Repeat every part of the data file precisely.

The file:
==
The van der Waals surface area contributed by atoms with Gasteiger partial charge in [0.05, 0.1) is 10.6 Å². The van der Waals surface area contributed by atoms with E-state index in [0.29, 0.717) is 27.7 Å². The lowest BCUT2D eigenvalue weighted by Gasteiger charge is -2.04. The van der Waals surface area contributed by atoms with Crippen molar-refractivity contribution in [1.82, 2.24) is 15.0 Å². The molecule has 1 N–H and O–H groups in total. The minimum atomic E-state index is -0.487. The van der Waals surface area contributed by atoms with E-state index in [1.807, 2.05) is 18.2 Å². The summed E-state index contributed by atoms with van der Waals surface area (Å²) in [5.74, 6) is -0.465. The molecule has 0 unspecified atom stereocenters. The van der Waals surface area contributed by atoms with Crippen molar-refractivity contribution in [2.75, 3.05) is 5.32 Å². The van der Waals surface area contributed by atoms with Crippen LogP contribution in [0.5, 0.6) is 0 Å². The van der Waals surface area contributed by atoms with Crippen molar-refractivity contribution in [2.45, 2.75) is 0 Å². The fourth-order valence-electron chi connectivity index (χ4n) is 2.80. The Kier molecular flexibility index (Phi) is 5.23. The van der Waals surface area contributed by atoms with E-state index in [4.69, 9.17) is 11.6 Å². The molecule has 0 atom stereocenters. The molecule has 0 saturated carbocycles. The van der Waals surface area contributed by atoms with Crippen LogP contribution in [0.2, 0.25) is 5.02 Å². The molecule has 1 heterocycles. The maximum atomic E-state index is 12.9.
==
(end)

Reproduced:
The van der Waals surface area contributed by atoms with Gasteiger partial charge in [0.05, 0.1) is 10.6 Å². The van der Waals surface area contributed by atoms with E-state index in [0.29, 0.717) is 27.7 Å². The lowest BCUT2D eigenvalue weighted by Gasteiger charge is -2.04. The van der Waals surface area contributed by atoms with Crippen molar-refractivity contribution in [1.82, 2.24) is 15.0 Å². The molecule has 1 N–H and O–H groups in total. The minimum atomic E-state index is -0.487. The van der Waals surface area contributed by atoms with E-state index in [1.807, 2.05) is 18.2 Å². The summed E-state index contributed by atoms with van der Waals surface area (Å²) in [5.74, 6) is -0.465. The molecule has 0 unspecified atom stereocenters. The van der Waals surface area contributed by atoms with Crippen molar-refractivity contribution in [2.75, 3.05) is 5.32 Å². The van der Waals surface area contributed by atoms with Crippen LogP contribution in [0.5, 0.6) is 0 Å². The van der Waals surface area contributed by atoms with Crippen molar-refractivity contribution in [2.45, 2.75) is 0 Å². The fourth-order valence-electron chi connectivity index (χ4n) is 2.80. The Kier molecular flexibility index (Phi) is 5.23. The van der Waals surface area contributed by atoms with E-state index in [4.69, 9.17) is 11.6 Å². The molecule has 0 atom stereocenters. The molecule has 0 saturated carbocycles. The van der Waals surface area contributed by atoms with Crippen LogP contribution in [0.2, 0.25) is 5.02 Å². The molecule has 1 heterocycles. The maximum atomic E-state index is 12.9.